After alternating between jobs at Starbucks and Vertigo Coffee Roasters, Evan Morris decided to realize his dream of establishing his own business. In June 2018, the young entrepreneur opened Calavera Coffee inside Hollister’s GardenShoppe n’ Bar. Calavera has since relocated to Farmhouse Café at 615 San Benito St., where it has seen its customer base quadruple.
Morris describes Calavera as a “curator” for different coffees. It serves coffee from a variety of other roasters, based inside and outside of California. Calavera carefully selects which roasters to feature.
“We look for coffee that serves our values,” Morris said, referring to Calavera’s core values of honesty, respect, ownership, and hard work.
To accomplish this, Calavera buys from coffee companies that work directly with farmers. These companies practice principles of fair trade and sustainability.
In the coffee industry, the C price (or the global coffee price), which is determined by worldwide supply and demand, acts as the baseline for price negotiations with coffee farmers. The C price does not account for individual farmers’ production costs and has shown significant volatility, dropping below $1 per pound in August 2018. To ensure that coffee farmers make enough money to continue investing in farm infrastructure and earn livable wages, coffee companies must carefully negotiate prices with farmers.
Santa Cruz’s Cat & Cloud is one of the primary roasters that Calavera features.
“Evan is a great friend of ours here at Cat & Cloud,” said team member Everardo Jaime. “We’re delighted to partner with him and share values in our practices.”
Morris said Cat & Cloud visits farms, views their operations, and assesses their values systems before purchasing coffee beans from them. Morris specifically referenced coffee beans grown in Honduras that Cat & Cloud recently started selling. Cat & Cloud developed a profit-sharing system at a farm in Honduras to help develop small, family farms.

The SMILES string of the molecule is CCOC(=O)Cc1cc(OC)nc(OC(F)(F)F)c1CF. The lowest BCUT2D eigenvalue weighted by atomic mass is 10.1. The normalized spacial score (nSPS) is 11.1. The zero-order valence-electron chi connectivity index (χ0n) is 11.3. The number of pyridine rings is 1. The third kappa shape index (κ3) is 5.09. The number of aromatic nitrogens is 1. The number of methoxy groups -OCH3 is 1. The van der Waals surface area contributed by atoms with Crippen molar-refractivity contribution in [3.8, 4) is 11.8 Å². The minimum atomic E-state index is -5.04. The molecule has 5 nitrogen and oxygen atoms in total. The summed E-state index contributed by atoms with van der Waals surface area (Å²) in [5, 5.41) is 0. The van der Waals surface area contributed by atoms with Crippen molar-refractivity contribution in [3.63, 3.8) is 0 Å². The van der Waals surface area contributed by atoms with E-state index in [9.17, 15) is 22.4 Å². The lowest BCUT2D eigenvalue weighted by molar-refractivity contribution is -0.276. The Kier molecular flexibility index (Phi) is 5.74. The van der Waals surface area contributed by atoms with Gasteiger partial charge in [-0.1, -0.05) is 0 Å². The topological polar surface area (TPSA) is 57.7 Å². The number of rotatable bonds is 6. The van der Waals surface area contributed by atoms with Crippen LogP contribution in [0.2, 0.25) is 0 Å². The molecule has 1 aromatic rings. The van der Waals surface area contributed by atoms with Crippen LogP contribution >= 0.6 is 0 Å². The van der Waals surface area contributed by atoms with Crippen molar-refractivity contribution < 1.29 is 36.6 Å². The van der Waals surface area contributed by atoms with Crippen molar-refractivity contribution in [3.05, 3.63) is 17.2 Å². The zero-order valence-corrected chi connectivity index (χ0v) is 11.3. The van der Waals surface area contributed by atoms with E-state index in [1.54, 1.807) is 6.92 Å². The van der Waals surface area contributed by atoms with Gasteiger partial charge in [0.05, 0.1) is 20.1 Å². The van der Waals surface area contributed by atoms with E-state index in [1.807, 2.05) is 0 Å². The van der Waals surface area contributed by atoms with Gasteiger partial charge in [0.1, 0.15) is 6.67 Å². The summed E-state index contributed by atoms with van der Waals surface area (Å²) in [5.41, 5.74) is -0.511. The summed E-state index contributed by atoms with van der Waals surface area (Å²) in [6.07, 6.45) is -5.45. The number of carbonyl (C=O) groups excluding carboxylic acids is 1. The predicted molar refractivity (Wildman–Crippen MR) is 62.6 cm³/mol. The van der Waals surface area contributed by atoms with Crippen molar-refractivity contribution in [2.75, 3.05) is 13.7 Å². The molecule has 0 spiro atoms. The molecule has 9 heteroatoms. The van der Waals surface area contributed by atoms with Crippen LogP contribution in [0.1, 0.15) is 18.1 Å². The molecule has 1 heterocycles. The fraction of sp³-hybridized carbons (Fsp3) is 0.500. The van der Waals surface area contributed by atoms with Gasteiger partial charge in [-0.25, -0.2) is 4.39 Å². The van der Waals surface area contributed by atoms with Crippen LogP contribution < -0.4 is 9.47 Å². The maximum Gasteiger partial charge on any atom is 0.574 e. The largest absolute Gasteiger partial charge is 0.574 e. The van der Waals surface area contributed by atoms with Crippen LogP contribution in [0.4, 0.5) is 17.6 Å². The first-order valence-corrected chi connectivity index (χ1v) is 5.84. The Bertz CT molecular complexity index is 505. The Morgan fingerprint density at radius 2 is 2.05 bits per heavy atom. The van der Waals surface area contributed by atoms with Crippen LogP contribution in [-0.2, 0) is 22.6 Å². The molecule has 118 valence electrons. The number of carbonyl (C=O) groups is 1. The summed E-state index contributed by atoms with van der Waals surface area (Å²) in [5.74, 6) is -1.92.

“It’s about as fair trade as fair trade can get,” Morris said.
The local coffee entrepreneur attributes much of Calavera’s success to its welcoming environment. Asked what sets Calavera apart from corporate coffee chains, Morris said it was his shop’s service orientation and emphasis on employee development.
“In larger chains, employees are mostly being pushed along,” Morris said. “We try to optimize people’s talents and help them grow as individuals.”
For Morris and his employees, one of their favorite ways to practice barista skills and expand their professional networks is by participating in monthly latte art throwdowns. These head-to-head competitions have pairs of baristas pouring their finest lattes at top speed. Every round, one barista from each pair is eliminated, culminating in an intense final match. Latte Art Throwdowns are public events, and Morris encourages customers to join in as spectators or as coffee-makers.
Calavera Coffee and Vertigo Coffee Roasters will co-host a latte art throwdown with a live DJ on July 20 at Vertigo, located at 81 Fourth St. in San Juan Bautista. Sign-ups to compete begin at 6 p.m., and the competition will start at 7 p.m.
Coffee shops have long been a regular part of people’s lives, and as San Benito County’s population grows, Morris has noticed people’s increased interest in specialty industries such as coffee and beer, helping to bring about a rejuvenation of small businesses.
“I’m excited for what is happening with this town right now,” Morris said.